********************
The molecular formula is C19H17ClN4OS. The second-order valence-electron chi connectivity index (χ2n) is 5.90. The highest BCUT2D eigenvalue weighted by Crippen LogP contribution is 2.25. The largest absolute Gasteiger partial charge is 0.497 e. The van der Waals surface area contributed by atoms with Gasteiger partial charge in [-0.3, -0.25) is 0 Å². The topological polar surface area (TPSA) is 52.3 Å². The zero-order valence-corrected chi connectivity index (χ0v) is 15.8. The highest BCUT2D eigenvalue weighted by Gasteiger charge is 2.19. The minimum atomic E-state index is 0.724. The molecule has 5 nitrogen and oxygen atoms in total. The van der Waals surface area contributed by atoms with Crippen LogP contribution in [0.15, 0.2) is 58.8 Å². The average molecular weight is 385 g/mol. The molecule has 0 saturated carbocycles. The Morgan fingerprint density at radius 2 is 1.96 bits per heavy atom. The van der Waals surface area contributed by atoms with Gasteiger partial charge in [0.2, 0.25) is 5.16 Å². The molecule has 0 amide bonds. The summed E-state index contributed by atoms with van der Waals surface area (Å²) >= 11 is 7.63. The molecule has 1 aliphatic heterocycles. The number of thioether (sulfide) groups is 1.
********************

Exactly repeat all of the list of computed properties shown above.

The molecular formula is C19H17ClN4OS. The second-order valence-electron chi connectivity index (χ2n) is 5.90. The highest BCUT2D eigenvalue weighted by Crippen LogP contribution is 2.25. The largest absolute Gasteiger partial charge is 0.497 e. The van der Waals surface area contributed by atoms with Gasteiger partial charge in [-0.3, -0.25) is 0 Å². The topological polar surface area (TPSA) is 52.3 Å². The zero-order valence-corrected chi connectivity index (χ0v) is 15.8. The highest BCUT2D eigenvalue weighted by Gasteiger charge is 2.19. The minimum atomic E-state index is 0.724. The molecule has 5 nitrogen and oxygen atoms in total. The van der Waals surface area contributed by atoms with Crippen LogP contribution in [0.15, 0.2) is 58.8 Å². The average molecular weight is 385 g/mol. The molecule has 0 saturated carbocycles. The Morgan fingerprint density at radius 2 is 1.96 bits per heavy atom. The van der Waals surface area contributed by atoms with Gasteiger partial charge in [0.2, 0.25) is 5.16 Å². The molecule has 0 amide bonds. The summed E-state index contributed by atoms with van der Waals surface area (Å²) >= 11 is 7.63. The molecule has 1 aliphatic heterocycles. The number of thioether (sulfide) groups is 1.